Verme, Paolo

Global Practice on Poverty and Inequality
Profile Picture
Author Name Variants
Fields of Specialization
Welfare, Poverty, Inequality, Labor markets, Refugees, Middle East, North Africa, former Soviet Union
External Links
Global Practice on Poverty and Inequality
Externally Hosted Work
Contact Information
Last updated January 31, 2023
Paolo Verme is Lead Economist at the World Bank. A Ph.D. graduate of the London School of Economics, he was Visiting Professor at Bocconi University in Milan (2004-2009) and at the University of Turin (2003-2010) before joining the World Bank in 2010. For almost two decades, he served as senior advisor and project manager for multilateral organizations, private companies and governments in the areas of labor market, welfare and social protection policies. His research is widely published in international journals, books and reports. His most recent book is on the welfare of Syrian refugees, a joint study between the World Bank and the UNHCR.
Citations 52 Scopus

Publication Search Results

Now showing 1 - 3 of 3
  • Thumbnail Image
    Top Incomes and the Measurement of Inequality in Egypt
    (World Bank, Washington, D.C., 2013-08) Hlasny, Vladimir ; Verme, Paolo
    By all accounts, income inequality in Egypt is low and had been declining during the decade that preceded the 2011 revolution. As the Egyptian revolution was partly motivated by claims of social injustice and inequalities, this seems at odds with a low level of income inequality. Moreover, while income inequality shows a decline between 2000 and 2009, the World Values Surveys indicate that the aversion to inequality has significantly increased during the same period and for all social groups. This paper utilizes a range of recently developed statistical techniques to assess the true value of income inequality in the presence of a range of possible measurement issues related to top incomes, including item and unit non-response, outliers and extreme observations, and atypical top income distributions. The analysis finds that correcting for unit non-response significantly increases the estimate of inequality by just over 1 percentage point, that the Egyptian distribution of top incomes follows rather closely the Pareto distribution, and that the inverted Pareto coefficient is located around median values when compared with 418 household surveys worldwide. Hence, income inequality in Egypt is confirmed to be low while the distribution of top incomes is not atypical compared with what Pareto had predicted and compared with other countries in the world. This would suggest that the increased frustration with income inequality voiced by Egyptians and measured by the World Values Surveys is driven by factors other than income inequality.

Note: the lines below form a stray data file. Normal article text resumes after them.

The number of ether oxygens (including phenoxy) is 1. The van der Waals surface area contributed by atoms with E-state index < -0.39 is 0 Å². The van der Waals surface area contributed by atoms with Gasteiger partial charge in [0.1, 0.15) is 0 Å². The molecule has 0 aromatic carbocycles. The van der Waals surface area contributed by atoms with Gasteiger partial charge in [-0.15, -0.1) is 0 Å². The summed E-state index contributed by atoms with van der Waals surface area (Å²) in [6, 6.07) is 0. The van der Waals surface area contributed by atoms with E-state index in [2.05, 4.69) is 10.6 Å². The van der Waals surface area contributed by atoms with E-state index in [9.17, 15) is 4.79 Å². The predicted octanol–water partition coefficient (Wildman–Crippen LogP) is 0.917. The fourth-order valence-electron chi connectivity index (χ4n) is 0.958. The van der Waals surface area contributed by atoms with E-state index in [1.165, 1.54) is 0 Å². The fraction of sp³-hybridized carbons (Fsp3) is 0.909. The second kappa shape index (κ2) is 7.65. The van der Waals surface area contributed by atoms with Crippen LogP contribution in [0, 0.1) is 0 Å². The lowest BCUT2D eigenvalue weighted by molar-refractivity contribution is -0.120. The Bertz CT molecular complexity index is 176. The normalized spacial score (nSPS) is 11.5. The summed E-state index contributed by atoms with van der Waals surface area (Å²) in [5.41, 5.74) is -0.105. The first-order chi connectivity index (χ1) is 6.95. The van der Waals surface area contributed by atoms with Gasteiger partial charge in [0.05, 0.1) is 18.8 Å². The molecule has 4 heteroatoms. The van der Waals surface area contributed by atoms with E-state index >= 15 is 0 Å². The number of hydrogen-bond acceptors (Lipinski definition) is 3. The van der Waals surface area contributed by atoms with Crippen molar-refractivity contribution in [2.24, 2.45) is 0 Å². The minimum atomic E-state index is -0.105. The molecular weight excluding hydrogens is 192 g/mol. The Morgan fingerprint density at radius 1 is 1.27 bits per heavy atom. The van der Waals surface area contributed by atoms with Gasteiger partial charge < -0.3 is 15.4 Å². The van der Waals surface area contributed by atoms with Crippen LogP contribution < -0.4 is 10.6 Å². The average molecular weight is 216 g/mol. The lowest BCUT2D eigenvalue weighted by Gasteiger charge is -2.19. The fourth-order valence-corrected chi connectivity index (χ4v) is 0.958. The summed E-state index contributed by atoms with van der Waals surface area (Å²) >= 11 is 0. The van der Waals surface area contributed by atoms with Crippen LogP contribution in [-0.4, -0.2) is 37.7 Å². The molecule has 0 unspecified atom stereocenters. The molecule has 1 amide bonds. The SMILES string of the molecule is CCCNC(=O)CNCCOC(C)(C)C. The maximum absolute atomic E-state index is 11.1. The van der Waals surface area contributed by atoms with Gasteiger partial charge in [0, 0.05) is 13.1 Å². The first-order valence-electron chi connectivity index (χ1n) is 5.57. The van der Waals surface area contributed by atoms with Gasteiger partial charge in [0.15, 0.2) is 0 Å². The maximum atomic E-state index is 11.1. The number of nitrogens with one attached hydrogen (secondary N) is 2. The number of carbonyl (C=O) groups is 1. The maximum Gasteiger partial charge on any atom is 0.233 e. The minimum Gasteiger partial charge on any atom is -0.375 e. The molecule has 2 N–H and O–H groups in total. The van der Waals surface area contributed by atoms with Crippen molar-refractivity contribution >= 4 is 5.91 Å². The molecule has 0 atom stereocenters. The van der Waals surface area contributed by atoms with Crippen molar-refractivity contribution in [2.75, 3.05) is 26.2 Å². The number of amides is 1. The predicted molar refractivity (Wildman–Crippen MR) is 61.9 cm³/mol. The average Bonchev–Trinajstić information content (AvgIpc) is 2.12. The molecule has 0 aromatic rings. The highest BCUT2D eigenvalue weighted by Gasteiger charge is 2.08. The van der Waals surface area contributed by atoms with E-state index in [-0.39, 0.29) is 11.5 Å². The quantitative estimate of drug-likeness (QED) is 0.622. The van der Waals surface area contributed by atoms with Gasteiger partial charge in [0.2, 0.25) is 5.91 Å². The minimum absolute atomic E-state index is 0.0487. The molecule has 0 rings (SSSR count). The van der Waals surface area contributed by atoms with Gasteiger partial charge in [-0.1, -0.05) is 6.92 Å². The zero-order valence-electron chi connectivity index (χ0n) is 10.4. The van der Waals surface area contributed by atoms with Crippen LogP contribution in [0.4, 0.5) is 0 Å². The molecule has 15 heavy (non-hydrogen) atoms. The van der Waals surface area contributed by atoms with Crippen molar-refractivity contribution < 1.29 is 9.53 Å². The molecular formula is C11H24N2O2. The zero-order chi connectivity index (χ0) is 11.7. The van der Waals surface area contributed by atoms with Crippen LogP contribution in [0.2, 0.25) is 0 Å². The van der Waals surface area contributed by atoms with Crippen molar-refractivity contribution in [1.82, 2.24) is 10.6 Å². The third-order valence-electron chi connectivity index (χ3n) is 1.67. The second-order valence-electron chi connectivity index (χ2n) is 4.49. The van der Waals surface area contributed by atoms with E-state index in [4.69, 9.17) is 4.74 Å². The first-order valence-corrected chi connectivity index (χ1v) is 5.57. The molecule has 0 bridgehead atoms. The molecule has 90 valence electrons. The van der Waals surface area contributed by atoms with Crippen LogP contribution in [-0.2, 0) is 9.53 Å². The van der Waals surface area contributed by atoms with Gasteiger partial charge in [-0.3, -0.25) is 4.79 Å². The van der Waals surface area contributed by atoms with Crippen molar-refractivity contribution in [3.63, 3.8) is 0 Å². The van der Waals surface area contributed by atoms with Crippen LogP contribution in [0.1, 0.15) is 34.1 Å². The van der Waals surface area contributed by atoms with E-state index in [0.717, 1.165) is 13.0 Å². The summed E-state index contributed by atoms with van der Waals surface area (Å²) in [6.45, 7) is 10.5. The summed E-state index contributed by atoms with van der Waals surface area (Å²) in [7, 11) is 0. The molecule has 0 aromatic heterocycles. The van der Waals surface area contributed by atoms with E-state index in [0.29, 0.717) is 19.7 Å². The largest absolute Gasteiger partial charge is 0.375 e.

• Thumbnail Image
    The Quest for Subsidies Reforms in the Middle East and North Africa Region: A Microsimulation Approach to Policy Making
    (Cham, Switzerland: Springer, 2017) Verme, Paolo ; Araar, Abdelkrim ; Verme, Paolo ; Araar, Abdelkrim ; Atamanov, Aziz ; Ghosh Banerjee, Sudeshna ; Brodmann, Stefanie ; Choueiri, Nada ; Coulombe, Harold ; Clarke, Kieran ; Cuesta, Jose ; El Lahga, Abdel Rahmen ; Griffin, Peter ; Jellema, Jon ; Fathy El-laithy, Heba Farida Ahmed ; Hallouda, Mohab ; Lara Ibarra, Gabriel ; El Massnaoui, Khalid ; Dehzooei, Mohammadhadi Mostafavi ; Salehi-Isfahani, Djavad ; Serajuddin, Umar
    The objective of this book is to capitalize on the work undertaken by the World Bank in the MENA Region between 2010 and 2014 using a particular model specifically designed for the distributional analysis of subsidies and the simulation of subsidies reforms. The model is called “SUBSIM” and has been used uniformly in all the seven countries where the World Bank operated. The focus of the book is the distribution of subsidies and the simulation of subsidy reforms in a partial equilibrium framework. The distributional analysis of subsidies provides information on who benefits from existing subsidies, and the simulations of subsidy reforms provide information on the outcomes of the reforms in terms of government budget, household welfare, poverty, inequality, and the trade-offs between these outcomes. It is a partial equilibrium approach in that we focus on the final consumption market only. The book covers energy and food subsidies. The countries covered are Djibouti, the Arab Republic of Egypt, the Islamic Republic of Iran, Jordan, Libya, Morocco, Tunisia, and the Republic of Yemen.
  • Thumbnail Image
    Top Incomes and the Measurement of Inequality in Egypt
    (Published by Oxford University Press on behalf of the World Bank, 2018-06) Hlasny, Vladimir ; Verme, Paolo
    This study exploits unprecedented access to income data and a combination of newly developed statistical methods to evaluate income inequality in Egypt and test for potential top incomes biases. Income inequality in Egypt is found to be low by regional and world standards; top incomes are found to follow the Pareto distribution and do not show anomalies compared to surveys worldwide. Correcting for top incomes biases increases the Gini coefficient significantly. The magnitude of the upward correction varies between 1.1 and 4.1 percentage points depending on the choice of correction method and welfare measure.